The technician at Fuji recommended that I change that partuclar function button to provide playback (a safe choice) which would remove that potential problem from my shooting workflow. Of course I also rebalanced the hue to the neutral position while I was making that change.

This was my fault for not knowing what options these buttons controlled and what pressing them can do. You can bet that I will be checking them all before my next shoot! Would it be better perhaps for these buttons to be undefined by default and allow the users to program them as they see fit once the camera arrives at their door?


The Good:

I was shooting RAW plus JPEG which saved the pictures for me this time. I lost the ability to rely on the JPEGs for color reference, etc., but that was only a small price to pay (IMO) compared to what could have been.

I had a second camera with which I was much more familiar and I took “near duplicates” of the important shots so I had many more pictures to cover myself if the Fuji pics fell short. This goes back to my analog days of doing some professional gigs where I always had multiple cameras “just in case!”

The Bad:

I should have…

Spent more time and care assessing the photos via the LCD to check for color balance, sharpness, etc.

Understood the purpose of the function buttons before going out into the field. Interesting that I have been using it for several months and haven’t had this problem before.

Checked both cards in playback mode from time-to-time before getting home just to check on things.

Given more importance to taking my laptop with me. Perhaps this would have been the wiser thing, but I am still not certain about this one.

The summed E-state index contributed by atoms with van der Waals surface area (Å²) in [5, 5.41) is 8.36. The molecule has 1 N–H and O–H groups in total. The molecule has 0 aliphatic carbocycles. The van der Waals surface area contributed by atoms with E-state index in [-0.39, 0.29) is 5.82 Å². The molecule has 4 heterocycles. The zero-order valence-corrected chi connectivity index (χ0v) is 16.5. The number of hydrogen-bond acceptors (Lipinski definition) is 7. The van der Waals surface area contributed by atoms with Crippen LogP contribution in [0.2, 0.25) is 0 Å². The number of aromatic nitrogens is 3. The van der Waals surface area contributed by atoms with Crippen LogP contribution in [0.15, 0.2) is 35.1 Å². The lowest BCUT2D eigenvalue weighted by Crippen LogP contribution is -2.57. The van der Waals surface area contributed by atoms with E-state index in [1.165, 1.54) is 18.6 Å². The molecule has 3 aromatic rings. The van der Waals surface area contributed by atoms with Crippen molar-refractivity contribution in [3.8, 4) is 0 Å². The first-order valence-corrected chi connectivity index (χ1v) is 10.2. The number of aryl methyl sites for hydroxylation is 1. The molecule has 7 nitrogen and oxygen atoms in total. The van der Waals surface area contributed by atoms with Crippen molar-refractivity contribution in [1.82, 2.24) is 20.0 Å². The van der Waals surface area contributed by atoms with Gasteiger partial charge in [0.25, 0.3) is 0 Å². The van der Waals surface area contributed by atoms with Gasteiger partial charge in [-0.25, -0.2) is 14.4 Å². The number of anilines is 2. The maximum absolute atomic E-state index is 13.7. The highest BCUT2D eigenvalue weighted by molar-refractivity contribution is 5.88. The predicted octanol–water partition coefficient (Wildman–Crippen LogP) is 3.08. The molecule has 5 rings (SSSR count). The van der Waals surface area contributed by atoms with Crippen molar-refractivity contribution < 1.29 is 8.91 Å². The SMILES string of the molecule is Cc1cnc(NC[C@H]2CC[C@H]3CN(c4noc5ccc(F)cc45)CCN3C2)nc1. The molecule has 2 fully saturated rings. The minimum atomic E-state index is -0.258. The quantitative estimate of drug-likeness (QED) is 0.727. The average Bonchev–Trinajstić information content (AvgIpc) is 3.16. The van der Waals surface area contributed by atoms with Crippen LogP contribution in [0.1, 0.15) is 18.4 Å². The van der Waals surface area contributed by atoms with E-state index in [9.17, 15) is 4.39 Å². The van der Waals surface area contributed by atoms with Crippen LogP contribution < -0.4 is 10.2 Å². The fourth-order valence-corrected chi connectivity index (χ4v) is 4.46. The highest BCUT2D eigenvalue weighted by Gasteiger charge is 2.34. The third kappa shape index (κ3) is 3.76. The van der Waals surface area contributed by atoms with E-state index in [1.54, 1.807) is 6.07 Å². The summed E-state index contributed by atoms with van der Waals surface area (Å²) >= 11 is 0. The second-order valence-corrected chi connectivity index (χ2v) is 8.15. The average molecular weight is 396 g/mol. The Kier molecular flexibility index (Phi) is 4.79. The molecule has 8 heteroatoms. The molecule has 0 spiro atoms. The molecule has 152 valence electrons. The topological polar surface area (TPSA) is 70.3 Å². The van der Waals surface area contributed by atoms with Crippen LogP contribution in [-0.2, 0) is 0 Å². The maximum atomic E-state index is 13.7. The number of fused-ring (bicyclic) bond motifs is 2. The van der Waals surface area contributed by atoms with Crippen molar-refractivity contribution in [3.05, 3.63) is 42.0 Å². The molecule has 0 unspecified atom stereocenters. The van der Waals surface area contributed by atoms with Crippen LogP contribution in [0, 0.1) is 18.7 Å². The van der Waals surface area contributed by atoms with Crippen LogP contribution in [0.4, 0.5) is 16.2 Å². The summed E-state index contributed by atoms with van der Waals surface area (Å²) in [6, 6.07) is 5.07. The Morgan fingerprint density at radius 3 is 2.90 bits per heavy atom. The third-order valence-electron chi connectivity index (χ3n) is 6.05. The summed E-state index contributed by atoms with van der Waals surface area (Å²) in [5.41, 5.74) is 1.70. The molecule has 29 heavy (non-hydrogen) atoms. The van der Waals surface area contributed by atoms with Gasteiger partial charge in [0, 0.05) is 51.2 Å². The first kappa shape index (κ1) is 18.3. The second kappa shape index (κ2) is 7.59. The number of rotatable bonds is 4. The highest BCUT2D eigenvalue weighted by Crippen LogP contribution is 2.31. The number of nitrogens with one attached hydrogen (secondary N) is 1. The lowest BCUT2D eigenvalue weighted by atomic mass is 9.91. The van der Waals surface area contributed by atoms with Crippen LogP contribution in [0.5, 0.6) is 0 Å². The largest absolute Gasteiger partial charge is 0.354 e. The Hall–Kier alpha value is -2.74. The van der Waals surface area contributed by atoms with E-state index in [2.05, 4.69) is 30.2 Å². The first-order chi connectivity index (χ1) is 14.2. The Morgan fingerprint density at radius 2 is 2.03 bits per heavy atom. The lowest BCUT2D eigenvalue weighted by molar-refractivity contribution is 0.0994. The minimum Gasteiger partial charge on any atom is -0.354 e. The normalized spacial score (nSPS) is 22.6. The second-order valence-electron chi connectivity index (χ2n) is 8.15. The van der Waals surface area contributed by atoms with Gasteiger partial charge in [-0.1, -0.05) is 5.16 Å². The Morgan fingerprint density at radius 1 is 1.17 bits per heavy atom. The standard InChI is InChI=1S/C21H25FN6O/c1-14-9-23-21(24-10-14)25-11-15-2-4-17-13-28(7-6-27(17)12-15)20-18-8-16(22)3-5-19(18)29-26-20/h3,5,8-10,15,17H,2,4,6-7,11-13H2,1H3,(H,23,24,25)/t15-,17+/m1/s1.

Overall, this was not a disaster and I did capture some nice shots. To paraphrase and borrow from an Oprah Winfrey quote:

“I am a photographer in process. I’m just trying like everybody else. I try to take every conflict, every experience, and learn from it. Life and photography is never dull.”

See more photography posts HERE and visit Jeff’s Instagram site HERE



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©Jeffrey B. Ross – 2018 –

Tokyo (2015) Day 1 – Meiji Shrine

Last summer my wife and I were part of a group of friends who traveled to Japan together. We stayed three plus days in Tokyo and then boarded a cruise ship for other ports of call in Japan.


Waiting to Board the Plane to Tokyo

We were excited to be going to a country where the culture is reported to be significantly different than our American way of living and to be sharing this experience and time away with dear friends.

The flight was long, needless to say, and the day after we arrived we were anxious to get an early start. Unfortunately, the weather was a bit dreary. This is the view out of our window at the Keio Plaza Hotel, Tokyo that day. The hotel was a beautiful, modern facility that provided superb service and was very welcoming to westerners.

First day view from the Keio Plaza Hotel,Tokyo

Notice the tall structure way in the back. That is known as the Tokyo Sky Tree built in 2010 which is a broadcasting, restaurant and observation tower. There is a bit of confusion because Tokyo has another tall structure called the Tokyo Tower which is an older (1958) communications and observation tower located more centrally (but more about that in another post).

Decorated personal fan on the bus

We boarded a bus to begin our adventures. First up was the Meiji Jingu Shrine (Shinto). Because this was the summer, nearly every bus had personal fans to be used by the passengers until the air conditioning “kicked in” or in the event it just wasn’t cool enough.

Like any metropolitan area, there is usually something interesting to see along the way while looking out the window. This modernesque motorcyclist stopped alongside us as we waited for a red light to change.

modern motorcyclist

Along the way we passed some interesting and quite different construction barriers.

Interesting construction barriers

Although the day was just getting started, some on our bus, like this young fellow being comforted by his sister, were a bit tired.

Younger brother sleeping on sister's lap

The first impressive sight one sees as they approach the shrine’s park area is the torii (gate) from of an old cypress and which marks the entry to the shrine grounds. Torii are used to signify a sacred area.

Torri gate to the shrine park entrance

As we walked the pathway toward the main building, the rain became more plentiful, but did not detract from the beauty of the area.

water and leaves flowing in the drainage area making a pretty picture